(517) Enicurus maculatus maculatus.
The Western Spotted Foresail.
Enicurus maculatus Vigors, P. Z. S., 1830, p. 9 (Himalaya, restricted to Simla). Henicurus maculatus. Blanf. & Oates, ii, p. 83.
Vernacular names. Khanjan (N.W. Fron.).
Description. Forehead and anterior crown white; whole head to neck and breast black, generally with a bronze sheen on the crown; back, breast and scapulars black with bold white spots so numerous on the hind-neck as to form a collar and on the lower back reduced to broad fringes, lunate in shape; rump and upper tail-coverts white; tail black, the bases and tips white and the two outermost pairs wholly white; wings black, the greater coverts white-tipped forming a broad bar ; inner secondaries white at the base and with white spots at the tips ; lower plumage white.
Colours of soft parts. Iris dark brown; bill black, legs and feet white to pale fleshy-white, sometimes pinker and darker on the joints.
Measurements. Total length about 270 to 280 mm.; wing 100 to 112 mm.; tail about 135 to 145 mm.; tarsus 29 to 30 mm.; culmen 19 to 21 mm.
The young have the head, back and breast a dark rich brown, sometimes immaculate (probably the older birds) and sometimes with indistinct pale centres to the feathers above and strongly marked streaks on the breast.
The nestling is dark grey above; chin, throat and breast grey with broad white centres; wings and tail as in the adult but with very broad white edges and tips.
Distribution. The Himalayas from the extreme North-West Frontier to Nepal, at all heights between 2,000 ft. and 12,000 ft.
Nidification. The Western Spotted Forktail breeds throughout its range between 3,000 and 9,000 feet, principally between 4,000 and 7,000 ft. It makes a very neat cup-shaped nest of living green moss very tidily lined with skeleton leaves or, according to Hume, with fine roots. It is always placed near water, generally on or in between boulders on the sides of hill-streams. Occasionally it may be built amongst the roots of trees on the banks of a stream and often it may be found on and under boulders in midstream. The eggs number three or four and in shape are long ovals, often rather pointed. The ground-colour is pale greenish, dull pinkish or pale stone-colour and the markings consist of numerous small blotches, freckles and spots of reddish brown, sometimes scattered boldly all over the eggs, at other times feeble and indistinct though equally numerous. Thirty eggs average about 25.3 x 17.8 mm. The breeding-season is from April to early July, later in the higher hills, earlier in the lower ranges and valleys.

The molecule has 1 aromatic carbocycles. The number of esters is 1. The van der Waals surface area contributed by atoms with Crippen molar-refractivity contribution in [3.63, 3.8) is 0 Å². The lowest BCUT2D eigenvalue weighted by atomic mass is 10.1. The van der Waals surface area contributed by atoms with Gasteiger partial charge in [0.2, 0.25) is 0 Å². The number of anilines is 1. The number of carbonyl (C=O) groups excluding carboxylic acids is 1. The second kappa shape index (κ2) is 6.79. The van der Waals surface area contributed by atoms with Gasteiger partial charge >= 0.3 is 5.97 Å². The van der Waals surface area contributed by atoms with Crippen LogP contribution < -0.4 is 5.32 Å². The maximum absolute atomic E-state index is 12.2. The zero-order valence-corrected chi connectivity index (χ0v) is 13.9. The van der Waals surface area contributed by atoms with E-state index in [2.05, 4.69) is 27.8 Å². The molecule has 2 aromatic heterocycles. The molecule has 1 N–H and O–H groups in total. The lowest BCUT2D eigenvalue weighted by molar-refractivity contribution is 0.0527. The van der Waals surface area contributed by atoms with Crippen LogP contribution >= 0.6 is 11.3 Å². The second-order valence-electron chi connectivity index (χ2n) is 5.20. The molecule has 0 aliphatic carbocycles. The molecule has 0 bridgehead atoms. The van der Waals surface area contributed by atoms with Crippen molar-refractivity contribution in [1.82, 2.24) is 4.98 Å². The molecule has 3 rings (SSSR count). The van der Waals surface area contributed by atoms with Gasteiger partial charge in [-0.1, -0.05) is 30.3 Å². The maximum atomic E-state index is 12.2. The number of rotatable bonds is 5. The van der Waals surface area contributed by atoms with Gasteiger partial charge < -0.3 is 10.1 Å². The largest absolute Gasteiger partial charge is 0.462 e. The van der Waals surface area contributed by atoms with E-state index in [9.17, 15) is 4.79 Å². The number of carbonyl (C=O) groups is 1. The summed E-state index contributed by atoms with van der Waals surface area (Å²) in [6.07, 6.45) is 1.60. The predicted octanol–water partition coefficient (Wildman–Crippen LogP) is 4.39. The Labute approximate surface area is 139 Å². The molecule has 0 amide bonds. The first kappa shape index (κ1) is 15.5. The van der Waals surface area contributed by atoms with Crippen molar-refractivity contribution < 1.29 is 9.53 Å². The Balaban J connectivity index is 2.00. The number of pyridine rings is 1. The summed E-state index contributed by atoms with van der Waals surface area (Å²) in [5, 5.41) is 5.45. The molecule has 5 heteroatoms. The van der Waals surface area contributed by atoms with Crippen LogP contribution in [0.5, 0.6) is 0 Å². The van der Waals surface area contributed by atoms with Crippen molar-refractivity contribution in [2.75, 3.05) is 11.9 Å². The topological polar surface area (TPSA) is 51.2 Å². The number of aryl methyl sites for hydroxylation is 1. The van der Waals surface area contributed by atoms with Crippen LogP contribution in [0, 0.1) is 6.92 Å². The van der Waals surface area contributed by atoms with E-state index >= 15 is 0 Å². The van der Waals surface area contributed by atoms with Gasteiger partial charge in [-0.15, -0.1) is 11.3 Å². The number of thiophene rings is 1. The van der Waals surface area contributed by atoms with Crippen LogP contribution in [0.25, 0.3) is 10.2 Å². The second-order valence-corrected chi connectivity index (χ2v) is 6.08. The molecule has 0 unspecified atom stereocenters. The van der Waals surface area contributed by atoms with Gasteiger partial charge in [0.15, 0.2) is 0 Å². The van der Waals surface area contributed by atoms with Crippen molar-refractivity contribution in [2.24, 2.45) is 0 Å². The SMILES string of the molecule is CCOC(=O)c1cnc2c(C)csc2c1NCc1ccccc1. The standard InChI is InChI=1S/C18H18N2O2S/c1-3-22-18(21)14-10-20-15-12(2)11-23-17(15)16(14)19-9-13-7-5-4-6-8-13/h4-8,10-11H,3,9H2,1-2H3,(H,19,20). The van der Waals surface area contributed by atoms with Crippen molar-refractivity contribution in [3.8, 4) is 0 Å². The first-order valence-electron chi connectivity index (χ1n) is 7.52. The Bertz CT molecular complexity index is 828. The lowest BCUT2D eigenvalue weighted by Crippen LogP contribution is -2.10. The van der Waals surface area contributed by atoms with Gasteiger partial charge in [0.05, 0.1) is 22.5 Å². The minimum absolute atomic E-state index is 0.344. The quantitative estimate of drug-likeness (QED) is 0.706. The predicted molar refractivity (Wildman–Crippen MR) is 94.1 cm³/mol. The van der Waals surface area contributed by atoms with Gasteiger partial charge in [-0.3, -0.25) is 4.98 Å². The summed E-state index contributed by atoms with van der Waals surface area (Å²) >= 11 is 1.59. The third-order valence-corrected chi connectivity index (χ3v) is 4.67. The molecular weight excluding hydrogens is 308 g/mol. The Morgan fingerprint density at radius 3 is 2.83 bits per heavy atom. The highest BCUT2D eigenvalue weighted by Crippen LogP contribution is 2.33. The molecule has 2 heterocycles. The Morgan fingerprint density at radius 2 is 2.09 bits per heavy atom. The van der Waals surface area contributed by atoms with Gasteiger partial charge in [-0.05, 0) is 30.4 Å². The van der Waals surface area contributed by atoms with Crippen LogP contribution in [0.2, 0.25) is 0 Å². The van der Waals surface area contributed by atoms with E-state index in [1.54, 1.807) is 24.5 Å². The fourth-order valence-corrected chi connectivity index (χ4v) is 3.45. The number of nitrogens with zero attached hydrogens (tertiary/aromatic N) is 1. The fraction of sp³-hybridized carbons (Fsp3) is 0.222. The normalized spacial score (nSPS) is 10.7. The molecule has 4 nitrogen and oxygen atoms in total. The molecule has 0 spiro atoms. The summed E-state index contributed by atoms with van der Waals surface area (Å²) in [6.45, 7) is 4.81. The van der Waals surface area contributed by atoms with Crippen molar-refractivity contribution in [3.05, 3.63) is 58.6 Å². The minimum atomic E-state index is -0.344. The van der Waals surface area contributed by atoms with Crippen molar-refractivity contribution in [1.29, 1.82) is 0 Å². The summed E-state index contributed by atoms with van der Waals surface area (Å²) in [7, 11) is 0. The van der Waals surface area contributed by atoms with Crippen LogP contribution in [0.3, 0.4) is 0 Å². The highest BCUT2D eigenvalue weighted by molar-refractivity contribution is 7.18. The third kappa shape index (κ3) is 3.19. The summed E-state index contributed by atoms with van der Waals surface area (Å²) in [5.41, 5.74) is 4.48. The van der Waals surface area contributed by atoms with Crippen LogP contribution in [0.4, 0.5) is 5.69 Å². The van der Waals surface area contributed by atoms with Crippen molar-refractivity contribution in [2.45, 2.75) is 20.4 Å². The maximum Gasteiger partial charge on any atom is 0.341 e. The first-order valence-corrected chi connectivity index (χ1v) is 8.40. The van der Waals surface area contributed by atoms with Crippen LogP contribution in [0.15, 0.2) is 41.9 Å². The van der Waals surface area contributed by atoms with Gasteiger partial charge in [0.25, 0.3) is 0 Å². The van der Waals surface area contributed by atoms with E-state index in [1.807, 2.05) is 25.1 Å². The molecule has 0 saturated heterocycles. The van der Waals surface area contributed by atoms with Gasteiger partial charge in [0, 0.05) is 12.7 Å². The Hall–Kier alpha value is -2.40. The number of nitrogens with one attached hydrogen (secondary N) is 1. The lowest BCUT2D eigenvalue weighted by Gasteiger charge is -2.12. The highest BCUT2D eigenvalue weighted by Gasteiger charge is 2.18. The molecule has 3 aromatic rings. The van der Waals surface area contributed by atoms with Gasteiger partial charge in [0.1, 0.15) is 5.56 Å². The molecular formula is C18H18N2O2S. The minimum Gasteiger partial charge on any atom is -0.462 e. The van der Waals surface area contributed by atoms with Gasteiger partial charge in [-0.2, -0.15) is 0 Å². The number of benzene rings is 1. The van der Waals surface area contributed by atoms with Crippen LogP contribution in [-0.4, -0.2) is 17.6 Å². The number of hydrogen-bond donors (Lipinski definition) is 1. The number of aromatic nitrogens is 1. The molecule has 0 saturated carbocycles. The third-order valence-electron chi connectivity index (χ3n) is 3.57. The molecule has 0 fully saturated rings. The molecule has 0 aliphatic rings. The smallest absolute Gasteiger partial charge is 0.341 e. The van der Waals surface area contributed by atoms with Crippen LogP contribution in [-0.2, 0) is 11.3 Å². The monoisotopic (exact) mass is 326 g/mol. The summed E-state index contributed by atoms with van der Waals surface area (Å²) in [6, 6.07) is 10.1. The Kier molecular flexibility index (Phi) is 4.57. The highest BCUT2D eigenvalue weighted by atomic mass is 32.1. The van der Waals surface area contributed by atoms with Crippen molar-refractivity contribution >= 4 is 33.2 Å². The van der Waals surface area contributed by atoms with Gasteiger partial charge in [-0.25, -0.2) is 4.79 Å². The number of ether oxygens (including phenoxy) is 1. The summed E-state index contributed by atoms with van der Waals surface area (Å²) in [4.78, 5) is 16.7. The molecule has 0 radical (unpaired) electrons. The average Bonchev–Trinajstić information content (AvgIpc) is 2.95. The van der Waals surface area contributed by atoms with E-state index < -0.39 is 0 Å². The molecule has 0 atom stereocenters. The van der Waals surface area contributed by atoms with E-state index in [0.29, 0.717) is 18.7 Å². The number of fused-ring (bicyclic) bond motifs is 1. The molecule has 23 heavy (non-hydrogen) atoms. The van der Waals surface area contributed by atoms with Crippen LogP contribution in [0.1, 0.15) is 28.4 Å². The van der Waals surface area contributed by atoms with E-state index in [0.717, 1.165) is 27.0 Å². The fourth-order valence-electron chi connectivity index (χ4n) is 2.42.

Habits. Superficially our Indian Forktails remind one very much of the Wagtails. When wandering along some shady forest-path, or scrambling along the bed of a half dried up stream one catches sight of a black and white bird running rapidly away, for a second or two it stops, jerks and wags its tail up and down, not sideways, and then flits away a hundred yards or so before again settling. This may be repeated three or four times and then the bird slips away on one side through the forest and emerges again just behind you. Their flight is fairly fast but dipping and singularly graceful, as indeed are all the actions of the Forktail. They are not shy and one can watch them indefinitely if remaining reasonably quiet. Like the Wagtails they scuttle about hither and thither after insects, their little white legs carrying them with great rapidity but, unlike the Wagtails, they will sometimes submerge themselves entirely under water as they pursue their prey. Their note is a single shrill cry uttered both on the wing and when at rest.